Pope Francis to Slovakia’s Young Catholics: Confession Is the ‘Sacrament of Joy’

‘When we embrace Jesus, joy is reborn. And the joy of Jesus, in pain, is transformed into peace,’ the Holy Father assured youth.

Pope Francis addresses young people at Lokomotiva Stadium in Košice, Slovakia, on Sept. 14.
Pope Francis addresses young people at Lokomotiva Stadium in Košice, Slovakia, on Sept. 14. (photo: Vatican Media / National Catholic Register)

Pope Francis told young Slovakian Catholics on Tuesday that confession is an “infallible remedy” for the times when they are feeling down.

Speaking at Lokomotiva Stadium in Košice, eastern Slovakia, on Sept. 14, the Pope advised young people who felt downcast to receive the sacrament.

Vatican Media.

Vatican Media/National Catholic Register

Responding to a question from Petra Filová, a 29-year-old student, about how to overcome obstacles to God’s mercy, he said: “Today, there are so many disruptive forces, so many people ready to blame everyone and everything, spreaders of negativity, professional complainers.”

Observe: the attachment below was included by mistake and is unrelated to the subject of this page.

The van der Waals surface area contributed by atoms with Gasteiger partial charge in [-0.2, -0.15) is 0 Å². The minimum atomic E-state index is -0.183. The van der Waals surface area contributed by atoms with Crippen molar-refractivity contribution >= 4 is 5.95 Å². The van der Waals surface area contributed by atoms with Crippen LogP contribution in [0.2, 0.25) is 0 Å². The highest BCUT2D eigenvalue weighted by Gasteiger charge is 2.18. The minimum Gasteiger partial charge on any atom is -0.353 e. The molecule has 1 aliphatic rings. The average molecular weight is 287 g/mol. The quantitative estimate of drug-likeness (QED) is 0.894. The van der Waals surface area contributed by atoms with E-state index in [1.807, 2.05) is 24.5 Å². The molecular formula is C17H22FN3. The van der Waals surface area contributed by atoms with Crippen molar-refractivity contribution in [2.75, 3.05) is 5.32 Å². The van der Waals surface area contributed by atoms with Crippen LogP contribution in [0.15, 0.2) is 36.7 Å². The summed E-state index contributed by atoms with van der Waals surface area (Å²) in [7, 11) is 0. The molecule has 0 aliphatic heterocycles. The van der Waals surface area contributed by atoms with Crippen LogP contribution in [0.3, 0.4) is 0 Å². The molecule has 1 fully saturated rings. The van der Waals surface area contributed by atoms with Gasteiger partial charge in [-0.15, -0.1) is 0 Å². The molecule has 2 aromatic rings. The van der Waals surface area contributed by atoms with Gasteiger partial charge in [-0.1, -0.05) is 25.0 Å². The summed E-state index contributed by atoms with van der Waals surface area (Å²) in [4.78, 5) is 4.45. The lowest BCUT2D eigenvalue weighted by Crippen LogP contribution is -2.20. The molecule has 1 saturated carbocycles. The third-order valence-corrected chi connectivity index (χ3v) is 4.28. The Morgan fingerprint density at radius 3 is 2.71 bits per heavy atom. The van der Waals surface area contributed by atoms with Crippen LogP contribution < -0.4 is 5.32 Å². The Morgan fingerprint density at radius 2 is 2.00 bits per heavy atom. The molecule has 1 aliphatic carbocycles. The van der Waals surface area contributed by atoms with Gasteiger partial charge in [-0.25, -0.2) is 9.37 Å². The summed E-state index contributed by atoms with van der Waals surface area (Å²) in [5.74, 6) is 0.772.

“Pay no attention to them, no, for pessimism and complaining are not Christian. The Lord detests glumness and victimhood. We were not made to be downcast, but to look up to heaven, to others, to society.”

“But when we feel downcast — because everyone in life is a little down at certain times; we all know this experience — what are we to do? There is one infallible remedy that can put us back on our feet. Petra, it is what you said: confession.”

Vatican Media.

Vatican Media/National Catholic Register

The 84-year-old Pope, who is making his first international trip since undergoing surgery in July, began his four-day visit to Slovakia on Sept. 12. 

He arrived in the country after a seven-hour visit to Budapest, in neighboring Hungary, where he celebrated the closing Mass of the 52nd International Congress and met with Hungarian Prime Minister Viktor Orbán.

The pope spoke at an ecumenical gathering in the Slovakian capital, Bratislava, on the evening of his arrival. 

On Sept. 12, his first full day in the country, he addressed political leaders, offered encouragement to the Catholic community, and visited a homeless center run by Mother Teresa’s nuns on the capital’s outskirts. 

In his first public engagement on Tuesday, he presided at a Byzantine Divine Liturgy in Prešov, 20 miles north of Košice. In the afternoon, he met with members of the minority Roma community in Košice’s Luník IX district.

He traveled directly from Luník IX to Lokomotiva Stadium, which was built in 1970 and usually hosts soccer games.